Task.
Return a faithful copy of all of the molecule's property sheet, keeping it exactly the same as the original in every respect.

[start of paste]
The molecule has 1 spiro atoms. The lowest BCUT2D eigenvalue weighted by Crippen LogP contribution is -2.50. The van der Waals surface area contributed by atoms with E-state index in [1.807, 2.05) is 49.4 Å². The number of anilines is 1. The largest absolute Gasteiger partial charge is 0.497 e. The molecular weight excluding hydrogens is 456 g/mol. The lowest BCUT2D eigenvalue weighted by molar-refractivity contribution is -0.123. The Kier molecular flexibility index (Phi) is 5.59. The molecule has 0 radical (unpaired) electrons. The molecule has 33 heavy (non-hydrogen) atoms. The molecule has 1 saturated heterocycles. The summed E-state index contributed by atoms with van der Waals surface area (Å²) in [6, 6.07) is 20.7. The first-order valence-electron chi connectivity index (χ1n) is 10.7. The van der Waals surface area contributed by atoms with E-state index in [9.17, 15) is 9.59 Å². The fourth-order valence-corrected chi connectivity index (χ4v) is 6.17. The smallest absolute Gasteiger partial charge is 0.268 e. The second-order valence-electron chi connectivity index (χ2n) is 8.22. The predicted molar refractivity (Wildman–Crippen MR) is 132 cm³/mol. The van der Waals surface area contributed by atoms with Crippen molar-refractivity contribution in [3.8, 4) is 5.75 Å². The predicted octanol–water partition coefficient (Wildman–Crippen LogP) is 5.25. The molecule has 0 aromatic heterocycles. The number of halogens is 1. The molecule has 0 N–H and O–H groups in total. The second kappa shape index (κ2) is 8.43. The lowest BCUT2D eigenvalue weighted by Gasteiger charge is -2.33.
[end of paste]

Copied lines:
The molecule has 1 spiro atoms. The lowest BCUT2D eigenvalue weighted by Crippen LogP contribution is -2.50. The van der Waals surface area contributed by atoms with E-state index in [1.807, 2.05) is 49.4 Å². The number of anilines is 1. The largest absolute Gasteiger partial charge is 0.497 e. The molecular weight excluding hydrogens is 456 g/mol. The lowest BCUT2D eigenvalue weighted by molar-refractivity contribution is -0.123. The Kier molecular flexibility index (Phi) is 5.59. The molecule has 0 radical (unpaired) electrons. The molecule has 33 heavy (non-hydrogen) atoms. The molecule has 1 saturated heterocycles. The summed E-state index contributed by atoms with van der Waals surface area (Å²) in [6, 6.07) is 20.7. The first-order valence-electron chi connectivity index (χ1n) is 10.7. The van der Waals surface area contributed by atoms with E-state index in [9.17, 15) is 9.59 Å². The fourth-order valence-corrected chi connectivity index (χ4v) is 6.17. The smallest absolute Gasteiger partial charge is 0.268 e. The second-order valence-electron chi connectivity index (χ2n) is 8.22. The predicted molar refractivity (Wildman–Crippen MR) is 132 cm³/mol. The van der Waals surface area contributed by atoms with Crippen molar-refractivity contribution in [3.8, 4) is 5.75 Å². The predicted octanol–water partition coefficient (Wildman–Crippen LogP) is 5.25. The molecule has 0 aromatic heterocycles. The number of halogens is 1. The molecule has 0 N–H and O–H groups in total. The second kappa shape index (κ2) is 8.43. The lowest BCUT2D eigenvalue weighted by Gasteiger charge is -2.33.